The baguette roll is really what makes this sandwich so special, and it is delicious.

(Oh my gluten intolerance gene!  I pay for eating it, so don’t do it too, too often, but it is so, so good.)

Turkey Tracks: Spring Joys!

Turkey Tracks:  May 20, 2016

Spring Joys!

I’ve been enjoying what I think of as Spring Joys!

And there are many…

The white violets are blooming:


The creeping phlox has taken off:

IMG_1252 (1)

There are still some late daffodils in bloom.  I probably have three or four hundred planted around the place now.


I have an old pair of tennis shoes that are perfect garden/mowing shoes:


Lettuce seeded itself in the cold frame–and I have now planted lettuce, basil, and French Breakfast radishes there:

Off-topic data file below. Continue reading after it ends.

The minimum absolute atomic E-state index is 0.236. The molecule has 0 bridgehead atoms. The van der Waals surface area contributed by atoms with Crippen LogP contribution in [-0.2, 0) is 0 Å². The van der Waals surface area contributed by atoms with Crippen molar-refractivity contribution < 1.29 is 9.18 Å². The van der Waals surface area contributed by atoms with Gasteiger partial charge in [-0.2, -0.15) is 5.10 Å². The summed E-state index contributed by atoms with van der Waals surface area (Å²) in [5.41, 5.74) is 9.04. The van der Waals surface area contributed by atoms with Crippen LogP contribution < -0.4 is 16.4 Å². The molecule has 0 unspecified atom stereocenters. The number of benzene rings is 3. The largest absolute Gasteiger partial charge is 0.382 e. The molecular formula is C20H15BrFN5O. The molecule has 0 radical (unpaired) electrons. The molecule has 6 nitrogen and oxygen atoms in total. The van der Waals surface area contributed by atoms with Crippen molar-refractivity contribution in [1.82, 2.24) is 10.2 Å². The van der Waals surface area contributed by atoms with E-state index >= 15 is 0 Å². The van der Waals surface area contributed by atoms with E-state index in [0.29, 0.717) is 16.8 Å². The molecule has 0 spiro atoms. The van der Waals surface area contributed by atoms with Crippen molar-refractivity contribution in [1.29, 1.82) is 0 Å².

My grandmother’s mint (Louise Phillips Bryan of Reynolds, Georgia) came back and is thriving in three places in my garden:


I almost lost it ALL winter before last (remember the 10 feet of snow?), and I have had it for over 40 years and have now enjoyed it in gardens in three different houses.

Sheets and laundry are hanging on the clothesline:


The little clothes basket stool that Stephen Pennoyer made for me is TERRIFIC!


The compost back of the garage is ready to put into the garden:


I found a bale of STRAW for the garden–a rarity this time of year.


Best of all, Rose Lowell and I have 11 baby Blue Wheaten chicks at her house:

Look how pretty their wings are:

We love this breed.  The hens are laying machines (blue eggs), are sweet tempered and agile, and the roosters are sweet and great with the hens.  We lost this strain, so we decided to get it back via a new batch of baby chicks–that had to be ordered from a private farm.

David Hannan came, and we have worked hard in the garden/yard today.  All the pots are filled with dirt and positioned around the house.  Now I have only to buy plants (tomorrow) and plant them.